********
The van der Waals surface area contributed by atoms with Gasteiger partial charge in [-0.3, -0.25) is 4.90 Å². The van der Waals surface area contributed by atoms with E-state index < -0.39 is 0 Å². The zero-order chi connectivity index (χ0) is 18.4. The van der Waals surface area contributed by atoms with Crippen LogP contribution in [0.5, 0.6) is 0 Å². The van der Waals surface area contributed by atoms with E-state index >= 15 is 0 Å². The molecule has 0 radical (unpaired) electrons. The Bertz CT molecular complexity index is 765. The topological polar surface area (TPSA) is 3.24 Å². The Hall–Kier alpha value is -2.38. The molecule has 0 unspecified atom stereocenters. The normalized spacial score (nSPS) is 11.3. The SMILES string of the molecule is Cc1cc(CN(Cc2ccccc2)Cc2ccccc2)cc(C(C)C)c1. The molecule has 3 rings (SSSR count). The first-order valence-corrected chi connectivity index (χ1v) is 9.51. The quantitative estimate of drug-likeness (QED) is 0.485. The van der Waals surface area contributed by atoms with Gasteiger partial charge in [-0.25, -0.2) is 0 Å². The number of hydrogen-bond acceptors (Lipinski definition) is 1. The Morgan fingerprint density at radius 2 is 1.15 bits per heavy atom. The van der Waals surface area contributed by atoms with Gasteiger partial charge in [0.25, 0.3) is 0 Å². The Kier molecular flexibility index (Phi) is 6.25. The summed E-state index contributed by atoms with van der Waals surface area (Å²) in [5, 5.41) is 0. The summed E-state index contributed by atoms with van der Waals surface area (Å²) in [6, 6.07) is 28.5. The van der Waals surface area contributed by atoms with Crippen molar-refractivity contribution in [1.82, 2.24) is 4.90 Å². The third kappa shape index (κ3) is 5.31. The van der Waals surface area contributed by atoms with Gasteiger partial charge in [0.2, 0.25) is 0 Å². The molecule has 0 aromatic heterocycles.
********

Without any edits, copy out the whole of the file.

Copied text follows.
The van der Waals surface area contributed by atoms with Gasteiger partial charge in [-0.3, -0.25) is 4.90 Å². The van der Waals surface area contributed by atoms with E-state index < -0.39 is 0 Å². The zero-order chi connectivity index (χ0) is 18.4. The van der Waals surface area contributed by atoms with Crippen LogP contribution in [0.5, 0.6) is 0 Å². The van der Waals surface area contributed by atoms with E-state index >= 15 is 0 Å². The molecule has 0 radical (unpaired) electrons. The Bertz CT molecular complexity index is 765. The topological polar surface area (TPSA) is 3.24 Å². The Hall–Kier alpha value is -2.38. The molecule has 0 unspecified atom stereocenters. The normalized spacial score (nSPS) is 11.3. The SMILES string of the molecule is Cc1cc(CN(Cc2ccccc2)Cc2ccccc2)cc(C(C)C)c1. The molecule has 3 rings (SSSR count). The first-order valence-corrected chi connectivity index (χ1v) is 9.51. The quantitative estimate of drug-likeness (QED) is 0.485. The van der Waals surface area contributed by atoms with Gasteiger partial charge in [-0.25, -0.2) is 0 Å². The number of hydrogen-bond acceptors (Lipinski definition) is 1. The Morgan fingerprint density at radius 2 is 1.15 bits per heavy atom. The van der Waals surface area contributed by atoms with Gasteiger partial charge in [0.25, 0.3) is 0 Å². The Kier molecular flexibility index (Phi) is 6.25. The summed E-state index contributed by atoms with van der Waals surface area (Å²) in [5, 5.41) is 0. The summed E-state index contributed by atoms with van der Waals surface area (Å²) in [6, 6.07) is 28.5. The van der Waals surface area contributed by atoms with Crippen molar-refractivity contribution in [1.82, 2.24) is 4.90 Å². The third kappa shape index (κ3) is 5.31. The van der Waals surface area contributed by atoms with Gasteiger partial charge in [0.2, 0.25) is 0 Å². The molecule has 0 aromatic heterocycles.